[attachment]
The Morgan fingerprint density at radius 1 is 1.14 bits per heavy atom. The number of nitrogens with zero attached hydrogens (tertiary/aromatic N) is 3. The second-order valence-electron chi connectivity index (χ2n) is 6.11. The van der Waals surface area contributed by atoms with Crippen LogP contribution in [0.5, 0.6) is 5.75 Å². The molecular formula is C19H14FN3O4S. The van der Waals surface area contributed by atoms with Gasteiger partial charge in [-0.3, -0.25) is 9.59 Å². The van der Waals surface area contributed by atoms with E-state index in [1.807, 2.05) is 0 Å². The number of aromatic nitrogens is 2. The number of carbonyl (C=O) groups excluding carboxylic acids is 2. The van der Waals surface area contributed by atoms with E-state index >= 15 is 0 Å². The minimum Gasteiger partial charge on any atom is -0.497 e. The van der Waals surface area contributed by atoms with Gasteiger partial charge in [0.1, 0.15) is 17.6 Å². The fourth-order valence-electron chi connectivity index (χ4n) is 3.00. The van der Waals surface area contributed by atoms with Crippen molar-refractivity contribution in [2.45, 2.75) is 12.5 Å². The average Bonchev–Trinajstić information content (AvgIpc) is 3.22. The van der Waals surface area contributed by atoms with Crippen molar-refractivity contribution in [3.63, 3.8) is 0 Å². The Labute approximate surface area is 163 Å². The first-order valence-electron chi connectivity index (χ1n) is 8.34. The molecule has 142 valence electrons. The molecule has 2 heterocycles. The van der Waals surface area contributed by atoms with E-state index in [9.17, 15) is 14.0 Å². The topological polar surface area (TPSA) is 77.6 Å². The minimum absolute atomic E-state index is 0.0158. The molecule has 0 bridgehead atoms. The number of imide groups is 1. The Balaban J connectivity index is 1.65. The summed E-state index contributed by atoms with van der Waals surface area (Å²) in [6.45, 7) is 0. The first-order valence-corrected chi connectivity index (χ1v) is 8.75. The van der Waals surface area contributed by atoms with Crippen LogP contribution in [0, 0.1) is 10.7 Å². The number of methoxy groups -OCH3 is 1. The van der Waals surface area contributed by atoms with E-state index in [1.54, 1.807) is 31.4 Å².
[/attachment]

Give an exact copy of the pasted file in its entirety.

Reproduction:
The Morgan fingerprint density at radius 1 is 1.14 bits per heavy atom. The number of nitrogens with zero attached hydrogens (tertiary/aromatic N) is 3. The second-order valence-electron chi connectivity index (χ2n) is 6.11. The van der Waals surface area contributed by atoms with Crippen LogP contribution in [0.5, 0.6) is 5.75 Å². The molecular formula is C19H14FN3O4S. The van der Waals surface area contributed by atoms with Gasteiger partial charge in [-0.3, -0.25) is 9.59 Å². The van der Waals surface area contributed by atoms with E-state index in [1.807, 2.05) is 0 Å². The number of aromatic nitrogens is 2. The number of carbonyl (C=O) groups excluding carboxylic acids is 2. The van der Waals surface area contributed by atoms with E-state index >= 15 is 0 Å². The minimum Gasteiger partial charge on any atom is -0.497 e. The van der Waals surface area contributed by atoms with Gasteiger partial charge in [0.1, 0.15) is 17.6 Å². The fourth-order valence-electron chi connectivity index (χ4n) is 3.00. The van der Waals surface area contributed by atoms with Crippen molar-refractivity contribution in [2.45, 2.75) is 12.5 Å². The average Bonchev–Trinajstić information content (AvgIpc) is 3.22. The van der Waals surface area contributed by atoms with Crippen molar-refractivity contribution in [3.63, 3.8) is 0 Å². The Labute approximate surface area is 163 Å². The first-order valence-electron chi connectivity index (χ1n) is 8.34. The molecule has 142 valence electrons. The molecule has 2 heterocycles. The van der Waals surface area contributed by atoms with E-state index in [9.17, 15) is 14.0 Å². The topological polar surface area (TPSA) is 77.6 Å². The minimum absolute atomic E-state index is 0.0158. The molecule has 0 bridgehead atoms. The number of imide groups is 1. The Balaban J connectivity index is 1.65. The summed E-state index contributed by atoms with van der Waals surface area (Å²) in [6.45, 7) is 0. The first-order valence-corrected chi connectivity index (χ1v) is 8.75. The van der Waals surface area contributed by atoms with Crippen LogP contribution in [0, 0.1) is 10.7 Å². The number of methoxy groups -OCH3 is 1. The van der Waals surface area contributed by atoms with E-state index in [1.54, 1.807) is 31.4 Å².